Goole Shipbuilding and Repairing Co
The Goole Shipbuilding and Repairing Co., based on the Dutch River at Goole in Yorkshire, England.
The yard had a towering reputation for building coasters, tugs and trawlers for the Hull and Grimsby fishing fleets.
1900s The yard initially made paddle minesweepers for the Admiralty. The company moved to a more spacious yard in 1917 following a fire, so that it could launch ships directly onto the Ouse.
1920s Throughout the 1920s the yard built ever-longer ships for both overseas and home companies. The yard was financially restructured in 1927 due to poor trading.
1930s The yard's main activity was repair work as it was seriously affected by the Depression.
1934 The Craggs family acquired two more yards, one of which was Cleland's (Successors). The yard made coasters, dumb barges, deep sea trawlers and defence vessels. In addition, Goole's made the yacht Bluebird for Sir Malcolm Campbell
WWII Output consisted of minesweeping trawlers, boom defence vessels, salvage craft, tugs, twin screw launches, waterboats, four "VIC" type Clyde puffers, 26 dry cargo coasters, 12 coastal tankers. In addition, a number of coasters were built for private customers too. Repairs also played an important role in the yard's business activity.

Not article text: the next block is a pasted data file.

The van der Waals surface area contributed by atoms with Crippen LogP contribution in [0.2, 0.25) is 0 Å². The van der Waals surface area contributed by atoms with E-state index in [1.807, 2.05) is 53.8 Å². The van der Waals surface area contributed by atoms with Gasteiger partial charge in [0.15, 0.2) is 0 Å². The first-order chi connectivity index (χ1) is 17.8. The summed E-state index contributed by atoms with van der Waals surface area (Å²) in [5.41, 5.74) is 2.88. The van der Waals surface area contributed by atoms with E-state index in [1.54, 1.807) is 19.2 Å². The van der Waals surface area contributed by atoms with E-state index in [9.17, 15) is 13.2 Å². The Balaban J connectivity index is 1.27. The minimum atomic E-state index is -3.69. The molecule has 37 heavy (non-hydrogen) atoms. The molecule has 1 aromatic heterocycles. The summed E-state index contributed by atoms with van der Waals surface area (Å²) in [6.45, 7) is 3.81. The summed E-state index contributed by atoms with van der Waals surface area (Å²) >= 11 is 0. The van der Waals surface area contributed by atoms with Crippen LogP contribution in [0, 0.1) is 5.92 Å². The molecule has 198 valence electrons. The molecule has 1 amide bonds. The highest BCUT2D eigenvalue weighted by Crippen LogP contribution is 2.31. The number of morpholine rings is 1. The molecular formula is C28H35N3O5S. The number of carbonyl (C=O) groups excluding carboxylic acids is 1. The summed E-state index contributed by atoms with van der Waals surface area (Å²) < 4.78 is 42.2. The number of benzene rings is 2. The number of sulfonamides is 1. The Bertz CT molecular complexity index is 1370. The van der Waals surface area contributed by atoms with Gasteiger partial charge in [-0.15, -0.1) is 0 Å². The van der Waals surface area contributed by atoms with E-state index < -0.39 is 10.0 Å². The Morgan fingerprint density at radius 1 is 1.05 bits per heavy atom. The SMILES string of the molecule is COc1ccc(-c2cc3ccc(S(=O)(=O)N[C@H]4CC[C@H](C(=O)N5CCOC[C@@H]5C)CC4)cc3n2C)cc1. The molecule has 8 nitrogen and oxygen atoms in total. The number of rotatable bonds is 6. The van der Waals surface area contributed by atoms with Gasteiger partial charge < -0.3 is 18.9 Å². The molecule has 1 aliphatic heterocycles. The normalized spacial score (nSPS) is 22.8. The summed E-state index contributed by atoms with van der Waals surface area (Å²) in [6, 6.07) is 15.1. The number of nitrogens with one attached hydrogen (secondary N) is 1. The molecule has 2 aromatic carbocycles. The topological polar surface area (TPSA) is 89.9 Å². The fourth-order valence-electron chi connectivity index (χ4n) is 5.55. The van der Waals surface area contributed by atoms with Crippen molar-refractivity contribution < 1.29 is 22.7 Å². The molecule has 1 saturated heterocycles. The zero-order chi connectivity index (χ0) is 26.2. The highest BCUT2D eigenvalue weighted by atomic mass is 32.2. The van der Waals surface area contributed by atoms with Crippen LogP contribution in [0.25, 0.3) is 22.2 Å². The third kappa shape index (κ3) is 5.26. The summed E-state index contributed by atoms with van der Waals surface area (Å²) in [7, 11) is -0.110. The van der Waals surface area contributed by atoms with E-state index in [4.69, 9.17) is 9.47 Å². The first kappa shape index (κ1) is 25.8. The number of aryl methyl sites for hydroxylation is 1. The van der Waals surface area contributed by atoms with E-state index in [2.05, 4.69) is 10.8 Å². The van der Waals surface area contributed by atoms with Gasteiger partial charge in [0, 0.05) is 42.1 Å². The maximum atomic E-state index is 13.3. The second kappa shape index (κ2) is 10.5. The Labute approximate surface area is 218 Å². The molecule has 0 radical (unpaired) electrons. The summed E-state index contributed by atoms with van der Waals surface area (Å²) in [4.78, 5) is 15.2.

1950s The main customer was the Everard Company and the yard was involved in constructing a number of dry cargo-coasters and coastal tankers for them. This was one of many sets of orders for coasters for many companies around the world. Trawlers, colliers, minesweepers and motorships were also significant vessels completed by the company.
1960s The yard started to specialise in stern trawlers.
1967 Kenneth Craggs was a member of the board of the company. The Craggs family sold the Goole and the Cleland's yard to Swan Hunter which became part of their Small Ship Division. The Goole Yard then received work orders via Swan Hunter for large tankers, stern trawlers, sand dredgers and dry cargo coasters.
1970s In July 1977 the yard became a member of British Shipbuilders; Everard remained a steady customer though, for dry cargo coasters and tankers.
1980s The yard's name was changed to Goole Shipbuilders in 1982, coasters, oil rig supply vessels and a coastal tanker were the last ships built under the Goole name.
1984 The yard closed on 27th April 1984. However, it was briefly resurrected in late 1984 by Cochrane and Co who made four further ships, the last of which was launched in 1987. After this, the yard has mainly been used for shipbreaking.
Sources of Information
- Hull Daily Mail - Wednesday 03 April 1901
- The Times, Aug 17, 1955
- The Times, Nov 04, 1967
- British Shipbuilding Yards. 3 vols by Norman L. Middlemiss